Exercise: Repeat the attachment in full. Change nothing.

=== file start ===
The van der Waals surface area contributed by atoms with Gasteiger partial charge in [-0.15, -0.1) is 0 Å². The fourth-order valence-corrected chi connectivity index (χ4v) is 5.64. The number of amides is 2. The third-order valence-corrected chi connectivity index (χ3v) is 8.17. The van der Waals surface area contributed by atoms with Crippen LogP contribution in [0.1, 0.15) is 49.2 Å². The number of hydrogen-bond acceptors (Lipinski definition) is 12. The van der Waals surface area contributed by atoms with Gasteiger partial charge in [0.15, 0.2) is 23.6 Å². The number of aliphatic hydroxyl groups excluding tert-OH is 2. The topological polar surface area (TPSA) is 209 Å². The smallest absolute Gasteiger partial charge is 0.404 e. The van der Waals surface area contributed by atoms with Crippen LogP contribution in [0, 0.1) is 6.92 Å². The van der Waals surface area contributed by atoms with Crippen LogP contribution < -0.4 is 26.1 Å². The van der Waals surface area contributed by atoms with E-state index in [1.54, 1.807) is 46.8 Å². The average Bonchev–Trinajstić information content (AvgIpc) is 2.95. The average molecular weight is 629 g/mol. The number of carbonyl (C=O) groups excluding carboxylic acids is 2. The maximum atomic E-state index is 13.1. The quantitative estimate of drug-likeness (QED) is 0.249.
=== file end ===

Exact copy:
The van der Waals surface area contributed by atoms with Gasteiger partial charge in [-0.15, -0.1) is 0 Å². The fourth-order valence-corrected chi connectivity index (χ4v) is 5.64. The number of amides is 2. The third-order valence-corrected chi connectivity index (χ3v) is 8.17. The van der Waals surface area contributed by atoms with Crippen LogP contribution in [0.1, 0.15) is 49.2 Å². The number of hydrogen-bond acceptors (Lipinski definition) is 12. The van der Waals surface area contributed by atoms with Gasteiger partial charge in [0.15, 0.2) is 23.6 Å². The number of aliphatic hydroxyl groups excluding tert-OH is 2. The topological polar surface area (TPSA) is 209 Å². The smallest absolute Gasteiger partial charge is 0.404 e. The van der Waals surface area contributed by atoms with Crippen LogP contribution in [0, 0.1) is 6.92 Å². The van der Waals surface area contributed by atoms with Crippen LogP contribution < -0.4 is 26.1 Å². The van der Waals surface area contributed by atoms with E-state index in [1.54, 1.807) is 46.8 Å². The average Bonchev–Trinajstić information content (AvgIpc) is 2.95. The average molecular weight is 629 g/mol. The number of carbonyl (C=O) groups excluding carboxylic acids is 2. The maximum atomic E-state index is 13.1. The quantitative estimate of drug-likeness (QED) is 0.249.